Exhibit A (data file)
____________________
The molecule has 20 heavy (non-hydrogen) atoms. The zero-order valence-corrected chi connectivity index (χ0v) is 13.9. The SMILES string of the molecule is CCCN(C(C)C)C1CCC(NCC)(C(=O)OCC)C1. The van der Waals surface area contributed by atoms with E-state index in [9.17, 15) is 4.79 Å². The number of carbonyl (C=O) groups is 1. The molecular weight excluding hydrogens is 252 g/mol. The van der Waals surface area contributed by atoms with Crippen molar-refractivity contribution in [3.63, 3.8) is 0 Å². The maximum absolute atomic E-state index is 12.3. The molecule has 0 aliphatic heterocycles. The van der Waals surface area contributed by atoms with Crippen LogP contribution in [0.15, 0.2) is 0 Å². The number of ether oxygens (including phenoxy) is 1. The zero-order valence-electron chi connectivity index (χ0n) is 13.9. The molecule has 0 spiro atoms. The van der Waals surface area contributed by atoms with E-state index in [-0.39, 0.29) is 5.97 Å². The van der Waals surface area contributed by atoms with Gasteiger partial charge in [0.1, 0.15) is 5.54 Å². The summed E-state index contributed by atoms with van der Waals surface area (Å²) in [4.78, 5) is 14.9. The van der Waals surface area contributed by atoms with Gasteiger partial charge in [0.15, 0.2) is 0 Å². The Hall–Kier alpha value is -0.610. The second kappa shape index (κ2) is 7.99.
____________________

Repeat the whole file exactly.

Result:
The molecule has 20 heavy (non-hydrogen) atoms. The zero-order valence-corrected chi connectivity index (χ0v) is 13.9. The SMILES string of the molecule is CCCN(C(C)C)C1CCC(NCC)(C(=O)OCC)C1. The van der Waals surface area contributed by atoms with E-state index in [9.17, 15) is 4.79 Å². The number of carbonyl (C=O) groups is 1. The molecular weight excluding hydrogens is 252 g/mol. The van der Waals surface area contributed by atoms with Crippen molar-refractivity contribution in [3.63, 3.8) is 0 Å². The maximum absolute atomic E-state index is 12.3. The molecule has 0 aliphatic heterocycles. The van der Waals surface area contributed by atoms with Crippen LogP contribution in [0.15, 0.2) is 0 Å². The number of ether oxygens (including phenoxy) is 1. The zero-order valence-electron chi connectivity index (χ0n) is 13.9. The molecule has 0 spiro atoms. The van der Waals surface area contributed by atoms with E-state index in [-0.39, 0.29) is 5.97 Å². The van der Waals surface area contributed by atoms with Gasteiger partial charge in [0.1, 0.15) is 5.54 Å². The summed E-state index contributed by atoms with van der Waals surface area (Å²) in [4.78, 5) is 14.9. The van der Waals surface area contributed by atoms with Gasteiger partial charge in [0.15, 0.2) is 0 Å². The Hall–Kier alpha value is -0.610. The second kappa shape index (κ2) is 7.99.